Restoring Calich  Second #7 Freehand

Blog by Steve Laug

John Calich

The next pipe on the work table is a pipe I traded for in a recent Boxpass here in Canada. A Boxpass is made up of samples as well as tins of tobacco that are sent around to various pipe folk to sample, take out and put back tins of tobacco or pipes. It is a great way to try tobaccos you have not had as well as to trade pipes that you want to pass on to others and take out one that you want to try out. This particular pipe came to the box from Eric who say it is a great smoking pipe that his pipe mentor picked up from John Calich himself. This one is a bent Freehand shaped pipe. It has some nice mixed grain around the bowl and shank with a vulcanite stem. It was stamped on the left side of the shank and reads Calich [over] Second followed by the number 7. The rim top is smooth and the shank end is also smooth with a patch of plateau on the right surface of the shank end. The finish was clean but was a flaw on the top back edge of the bowl on the right. There was a light cake in the bowl and some darkening and lava around the inner edge. The fancy turned vulcanite stem lightly oxidized and there was some deep tooth marks and chatter ahead of the button on both sides.

Before I started working on it I did a bit of reading about the brand to remind myself of what I knew of the maker. I turned to Pipephil’s site first ( I did a screen capture of the information on the site. I did a screen capture of the pertinent information and have included it below. I quote the side bar: Artisan: John Calich († 2008) Early grading: 3 – 14. By the late 1980’s Calich introduced 15,16, and even one 17. In the mid-90’s the grade system changed employing a number of E’s. Last gradings: 3E – 7E (10E was the top level but levels exeeding 7E or 8E never have been used) Production (2005): 200-500 pipes/year

I then turned to Pipedia and read the article on the Calich brand to remind myself of the maker ( I have included it in full below.

John Calich was one of Canada’s finest carvers. He died in July 2008.

John was a full time pipe maker for the last 40 years. Calich pipes were mostly traditional shapes. His signature style is rustication and smooth on the same pipe along with his unique skill to stain a pipe in contrasting colors. He used only top quality Grecian and Calabrian briar. The mouthpieces are hand finished Vulcanite “A”. Each pipe was entirely made by hand. John Calich was featured in the summer 2005 issue of Pipes & Tobacco.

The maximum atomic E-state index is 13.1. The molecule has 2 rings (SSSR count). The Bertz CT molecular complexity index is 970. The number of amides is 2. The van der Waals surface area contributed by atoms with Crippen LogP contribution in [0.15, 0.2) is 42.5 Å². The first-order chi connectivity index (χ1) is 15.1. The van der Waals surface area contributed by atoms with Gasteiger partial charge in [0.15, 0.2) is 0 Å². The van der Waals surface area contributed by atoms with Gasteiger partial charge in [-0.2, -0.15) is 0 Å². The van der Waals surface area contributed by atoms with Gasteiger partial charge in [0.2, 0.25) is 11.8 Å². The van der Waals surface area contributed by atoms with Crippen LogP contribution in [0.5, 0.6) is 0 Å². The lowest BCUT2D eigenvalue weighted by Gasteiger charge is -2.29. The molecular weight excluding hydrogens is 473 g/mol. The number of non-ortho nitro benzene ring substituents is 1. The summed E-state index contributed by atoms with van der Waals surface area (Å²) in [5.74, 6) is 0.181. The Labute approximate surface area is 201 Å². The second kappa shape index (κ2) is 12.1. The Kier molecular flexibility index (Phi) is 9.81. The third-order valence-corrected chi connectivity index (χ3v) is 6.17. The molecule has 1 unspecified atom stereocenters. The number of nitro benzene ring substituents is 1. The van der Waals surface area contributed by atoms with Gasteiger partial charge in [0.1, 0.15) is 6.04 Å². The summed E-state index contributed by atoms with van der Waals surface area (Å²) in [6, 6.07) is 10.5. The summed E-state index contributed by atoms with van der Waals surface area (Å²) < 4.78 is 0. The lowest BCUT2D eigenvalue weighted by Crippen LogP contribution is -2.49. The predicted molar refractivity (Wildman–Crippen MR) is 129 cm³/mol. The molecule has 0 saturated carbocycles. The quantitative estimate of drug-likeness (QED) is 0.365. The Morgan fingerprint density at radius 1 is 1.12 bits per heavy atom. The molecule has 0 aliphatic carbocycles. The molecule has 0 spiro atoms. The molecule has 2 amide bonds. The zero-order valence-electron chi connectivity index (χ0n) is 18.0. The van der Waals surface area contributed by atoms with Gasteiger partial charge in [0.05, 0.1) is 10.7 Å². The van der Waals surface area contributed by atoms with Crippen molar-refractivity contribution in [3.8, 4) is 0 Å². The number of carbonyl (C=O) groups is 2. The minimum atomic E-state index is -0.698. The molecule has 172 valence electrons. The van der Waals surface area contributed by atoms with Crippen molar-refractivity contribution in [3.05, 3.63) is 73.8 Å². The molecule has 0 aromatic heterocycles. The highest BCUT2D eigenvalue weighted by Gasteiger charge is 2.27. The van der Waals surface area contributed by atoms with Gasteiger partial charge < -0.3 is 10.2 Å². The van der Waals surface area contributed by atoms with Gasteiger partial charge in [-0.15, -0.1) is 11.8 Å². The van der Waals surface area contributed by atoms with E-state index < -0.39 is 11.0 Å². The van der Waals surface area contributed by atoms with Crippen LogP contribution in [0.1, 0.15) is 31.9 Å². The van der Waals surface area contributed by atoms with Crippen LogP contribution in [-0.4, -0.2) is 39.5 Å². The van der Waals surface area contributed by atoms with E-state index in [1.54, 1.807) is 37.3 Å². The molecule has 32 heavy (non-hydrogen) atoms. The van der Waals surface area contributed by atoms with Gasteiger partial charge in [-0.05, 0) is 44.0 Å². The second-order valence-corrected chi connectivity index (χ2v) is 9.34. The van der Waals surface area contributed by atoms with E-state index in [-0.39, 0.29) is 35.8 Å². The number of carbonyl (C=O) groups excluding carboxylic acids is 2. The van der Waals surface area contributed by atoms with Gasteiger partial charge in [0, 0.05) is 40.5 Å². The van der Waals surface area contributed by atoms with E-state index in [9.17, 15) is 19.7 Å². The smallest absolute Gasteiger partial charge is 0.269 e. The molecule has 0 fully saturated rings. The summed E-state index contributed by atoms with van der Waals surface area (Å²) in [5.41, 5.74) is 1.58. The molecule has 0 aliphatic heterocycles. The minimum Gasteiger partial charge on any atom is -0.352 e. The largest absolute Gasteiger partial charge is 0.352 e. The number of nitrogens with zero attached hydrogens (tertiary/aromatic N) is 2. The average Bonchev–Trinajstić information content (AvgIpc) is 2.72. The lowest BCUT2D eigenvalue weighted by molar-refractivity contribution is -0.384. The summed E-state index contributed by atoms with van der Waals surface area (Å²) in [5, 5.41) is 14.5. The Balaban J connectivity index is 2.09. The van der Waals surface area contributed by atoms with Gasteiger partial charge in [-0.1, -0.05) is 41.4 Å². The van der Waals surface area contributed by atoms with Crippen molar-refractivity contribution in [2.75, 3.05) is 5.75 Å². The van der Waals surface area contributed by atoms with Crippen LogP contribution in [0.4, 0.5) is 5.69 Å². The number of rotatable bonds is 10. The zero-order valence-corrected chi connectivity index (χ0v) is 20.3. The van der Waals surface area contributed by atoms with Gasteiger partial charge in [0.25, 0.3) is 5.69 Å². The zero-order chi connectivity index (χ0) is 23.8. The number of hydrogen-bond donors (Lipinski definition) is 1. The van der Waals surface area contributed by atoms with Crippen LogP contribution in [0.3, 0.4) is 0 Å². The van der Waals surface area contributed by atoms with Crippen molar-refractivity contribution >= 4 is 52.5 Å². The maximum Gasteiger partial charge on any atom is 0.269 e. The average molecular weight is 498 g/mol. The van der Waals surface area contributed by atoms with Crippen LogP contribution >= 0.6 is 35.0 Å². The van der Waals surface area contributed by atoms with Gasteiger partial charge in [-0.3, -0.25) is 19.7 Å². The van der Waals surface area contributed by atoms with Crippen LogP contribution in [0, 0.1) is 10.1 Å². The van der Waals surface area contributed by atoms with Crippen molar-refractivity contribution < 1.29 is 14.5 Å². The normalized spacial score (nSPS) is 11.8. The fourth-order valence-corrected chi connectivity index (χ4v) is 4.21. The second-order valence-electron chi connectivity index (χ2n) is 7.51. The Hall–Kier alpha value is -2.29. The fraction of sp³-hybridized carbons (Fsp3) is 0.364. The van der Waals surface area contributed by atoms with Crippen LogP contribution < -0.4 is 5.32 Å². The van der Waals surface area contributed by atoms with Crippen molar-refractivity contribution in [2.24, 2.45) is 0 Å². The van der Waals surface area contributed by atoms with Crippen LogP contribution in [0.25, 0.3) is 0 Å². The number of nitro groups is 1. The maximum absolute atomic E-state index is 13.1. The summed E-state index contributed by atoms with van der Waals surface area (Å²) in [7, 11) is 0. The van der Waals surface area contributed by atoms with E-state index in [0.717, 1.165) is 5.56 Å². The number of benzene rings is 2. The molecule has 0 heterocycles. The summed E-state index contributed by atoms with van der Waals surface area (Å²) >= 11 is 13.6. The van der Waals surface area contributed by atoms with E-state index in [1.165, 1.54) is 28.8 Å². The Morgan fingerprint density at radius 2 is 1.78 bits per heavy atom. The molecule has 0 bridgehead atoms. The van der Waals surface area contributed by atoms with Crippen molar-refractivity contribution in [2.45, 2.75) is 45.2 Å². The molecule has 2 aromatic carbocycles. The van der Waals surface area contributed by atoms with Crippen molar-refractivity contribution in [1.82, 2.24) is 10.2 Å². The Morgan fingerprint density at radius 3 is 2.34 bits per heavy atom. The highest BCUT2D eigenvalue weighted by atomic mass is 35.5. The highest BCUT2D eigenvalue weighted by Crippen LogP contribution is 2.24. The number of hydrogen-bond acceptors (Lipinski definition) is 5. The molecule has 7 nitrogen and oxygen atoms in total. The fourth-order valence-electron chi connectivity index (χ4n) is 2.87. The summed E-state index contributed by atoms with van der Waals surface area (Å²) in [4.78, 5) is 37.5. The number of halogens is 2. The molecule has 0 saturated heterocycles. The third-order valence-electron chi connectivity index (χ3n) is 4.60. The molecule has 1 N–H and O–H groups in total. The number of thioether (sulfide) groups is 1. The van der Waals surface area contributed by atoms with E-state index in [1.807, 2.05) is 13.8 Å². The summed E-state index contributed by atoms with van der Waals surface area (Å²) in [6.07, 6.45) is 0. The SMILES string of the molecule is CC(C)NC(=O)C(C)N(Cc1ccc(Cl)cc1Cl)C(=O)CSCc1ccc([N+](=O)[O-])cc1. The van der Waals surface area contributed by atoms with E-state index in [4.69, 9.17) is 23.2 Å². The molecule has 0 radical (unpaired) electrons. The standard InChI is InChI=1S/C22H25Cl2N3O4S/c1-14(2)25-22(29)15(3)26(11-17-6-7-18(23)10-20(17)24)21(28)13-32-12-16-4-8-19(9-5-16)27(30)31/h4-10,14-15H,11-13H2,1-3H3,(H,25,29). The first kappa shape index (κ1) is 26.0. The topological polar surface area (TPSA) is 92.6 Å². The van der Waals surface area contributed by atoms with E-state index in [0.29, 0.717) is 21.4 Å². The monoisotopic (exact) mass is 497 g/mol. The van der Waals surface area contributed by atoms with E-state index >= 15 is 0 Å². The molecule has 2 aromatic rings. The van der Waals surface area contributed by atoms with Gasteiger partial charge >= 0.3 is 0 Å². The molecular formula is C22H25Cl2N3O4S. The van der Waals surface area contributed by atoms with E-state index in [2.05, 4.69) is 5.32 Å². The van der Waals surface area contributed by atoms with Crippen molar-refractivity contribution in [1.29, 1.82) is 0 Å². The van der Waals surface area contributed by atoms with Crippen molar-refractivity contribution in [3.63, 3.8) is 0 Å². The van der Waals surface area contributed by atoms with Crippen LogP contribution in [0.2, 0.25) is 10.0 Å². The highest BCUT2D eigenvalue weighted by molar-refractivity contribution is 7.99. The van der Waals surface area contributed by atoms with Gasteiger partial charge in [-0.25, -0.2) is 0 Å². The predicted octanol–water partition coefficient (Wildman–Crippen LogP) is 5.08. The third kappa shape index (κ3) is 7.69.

I have always appreciated John’s pipes and have quite a few in my collection. This is the first Second that I have seen and it comes with the story attached from Eric. Now it was time to clean up this pipe and get it restored. I cleaned the pipe with the methodology that Jeff and I have developed. The pipe was in decent condition when I took it out of my box so the cleanup would be straight forward. I took some photos of the pipe before I started my work on it. You can see that it is classic shaped bent billiard with a mix of grain around the bowl. The finish was surprisingly clean and quite pretty. I took some close up photos of the rim top and the stem surface. I wanted to show the condition of the cake in the bowl and look of the rim top. I also took close up photos of the stem to show the deep tooth marks, light oxidation and general condition of the stem surface.  There were deep tooth marks on the top and under side of the stem near the button.    I took a photo of the stamping on the side of the shank. It is readable as noted above. I removed the stem for the shank and took a photo of the bowl and stem to give a picture of what it looked like. I reamed the bowl to deal with a light buildup of cake around the bottom third of the bowl. The rest of the bowl was quite clean. I chose to use a Savinelli Fitsall Pipe Knife. I sanded the inside of the bowl with 220 grit sandpaper wrapped around a piece of dowel. Once I finished the bowl was smooth and clean.  I scrubbed out the internals of the shank and the airway in the stem with alcohol, pipe cleaners and cotton swabs until the pipe was clean.    The flaw on the right rear top edge needed to be dealt with.  This is probably what made the pipe a second. It was not deep but it was bothersome to my touch as I held the bowl. I filled in the flaw with clear super glue.   Once the repair cured is sanded it with 220 grit sandpaper to blend it into the surrounding surface. There was some darkening and nicks on the inner edge of the rim and the rim top. I used a folded to piece of 220 grit sandpaper to give it a slight bevel and smooth out the damage.   I scrubbed the exterior of the bowl with Murphy’s Oil Soap and a tooth brush to remove the grime on the briar. The finish looks very good with good looking grain around the bowl and shank. Once it is polished it will come to life.   I polished the briar with micromesh sanding pads – wet sanding it with 1500-12000 grit sanding pads. I wiped the bowl off after each pad with a damp cloth.   I rubbed the bowl down with Before & After Restoration Balm. I worked it into the surface of the briar with my fingertips to clean, enliven and protect it. I let the balm sit for a little while and then buffed with a cotton cloth and shoe brush to raise the shine.      I set the bowl aside and turned my attention to the stem. I filled in the tooth dents next to the button on both sides of the stem with Black Super Glue and set the stem aside to let the glue cure.   I sanded the stem surface with 220 grit sandpaper to blend in the repairs and remove the light oxidation and to blend the repairs into the surface of the stem. I started the polishing with 400 grit wet dry sandpaper.     I polished the vulcanite with micromesh sanding pads – 1500-12000 grit pads. I wiped it down with a damp cloth after each sanding pad.     This restored Calich Second 7 turned out to be a nice looking pipe. The rich medium brown stain on the pipe worked really well with the polished vulcanite fancy stem. I put the stem back on the bowl and carefully buffed the pipe with Blue Diamond on the buffing wheel. I gave the bowl and stem multiple coats of carnauba wax on the buffing wheel keeping a light touch on the buffing wheel for the bowl. I followed that by buffing the entire pipe with a clean buffing pad. I hand buffed the pipe with a microfiber cloth to deepen the shine. The finished Calich Bent Freehand is shaped to sit comfortably in the hand. Give the finished pipe a look in the photos below. The dimensions of the pipe are Length: 5 ½ inches, Height: 2 inches, Outside diameter of the bowl: 1 ½ inches, Chamber diameter: ¾ of an inch. Now that it is cleaned up it is time to load it up and enjoy a bowl. Thanks for reading this blog and my reflections on the pipe while I worked on it.